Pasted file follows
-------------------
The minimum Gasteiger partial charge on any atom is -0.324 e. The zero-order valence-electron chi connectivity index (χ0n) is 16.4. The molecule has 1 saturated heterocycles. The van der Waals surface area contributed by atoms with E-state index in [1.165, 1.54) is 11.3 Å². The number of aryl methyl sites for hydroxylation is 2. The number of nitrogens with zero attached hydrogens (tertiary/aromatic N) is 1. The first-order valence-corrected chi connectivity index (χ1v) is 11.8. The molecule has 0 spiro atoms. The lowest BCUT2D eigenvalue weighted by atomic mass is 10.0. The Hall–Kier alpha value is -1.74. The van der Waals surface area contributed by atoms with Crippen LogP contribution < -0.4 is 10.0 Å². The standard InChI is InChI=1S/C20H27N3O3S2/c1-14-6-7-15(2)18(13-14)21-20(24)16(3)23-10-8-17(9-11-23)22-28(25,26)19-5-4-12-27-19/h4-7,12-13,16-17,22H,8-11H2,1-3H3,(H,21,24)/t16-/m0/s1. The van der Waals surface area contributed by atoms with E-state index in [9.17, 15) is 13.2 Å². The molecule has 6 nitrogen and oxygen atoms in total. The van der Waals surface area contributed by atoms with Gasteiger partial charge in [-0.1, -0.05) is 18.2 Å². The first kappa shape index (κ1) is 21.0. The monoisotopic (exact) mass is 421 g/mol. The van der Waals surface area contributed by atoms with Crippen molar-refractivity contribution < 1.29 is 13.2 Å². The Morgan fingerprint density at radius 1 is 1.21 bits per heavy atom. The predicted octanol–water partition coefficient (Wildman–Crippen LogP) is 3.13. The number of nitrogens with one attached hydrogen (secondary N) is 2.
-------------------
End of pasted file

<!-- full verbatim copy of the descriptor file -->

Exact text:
The minimum Gasteiger partial charge on any atom is -0.324 e. The zero-order valence-electron chi connectivity index (χ0n) is 16.4. The molecule has 1 saturated heterocycles. The van der Waals surface area contributed by atoms with E-state index in [1.165, 1.54) is 11.3 Å². The number of aryl methyl sites for hydroxylation is 2. The number of nitrogens with zero attached hydrogens (tertiary/aromatic N) is 1. The first-order valence-corrected chi connectivity index (χ1v) is 11.8. The molecule has 0 spiro atoms. The lowest BCUT2D eigenvalue weighted by atomic mass is 10.0. The Hall–Kier alpha value is -1.74. The van der Waals surface area contributed by atoms with Crippen LogP contribution < -0.4 is 10.0 Å². The standard InChI is InChI=1S/C20H27N3O3S2/c1-14-6-7-15(2)18(13-14)21-20(24)16(3)23-10-8-17(9-11-23)22-28(25,26)19-5-4-12-27-19/h4-7,12-13,16-17,22H,8-11H2,1-3H3,(H,21,24)/t16-/m0/s1. The van der Waals surface area contributed by atoms with E-state index in [9.17, 15) is 13.2 Å². The molecule has 6 nitrogen and oxygen atoms in total. The van der Waals surface area contributed by atoms with Gasteiger partial charge in [-0.1, -0.05) is 18.2 Å². The first kappa shape index (κ1) is 21.0. The monoisotopic (exact) mass is 421 g/mol. The van der Waals surface area contributed by atoms with Crippen molar-refractivity contribution < 1.29 is 13.2 Å². The Morgan fingerprint density at radius 1 is 1.21 bits per heavy atom. The predicted octanol–water partition coefficient (Wildman–Crippen LogP) is 3.13. The number of nitrogens with one attached hydrogen (secondary N) is 2.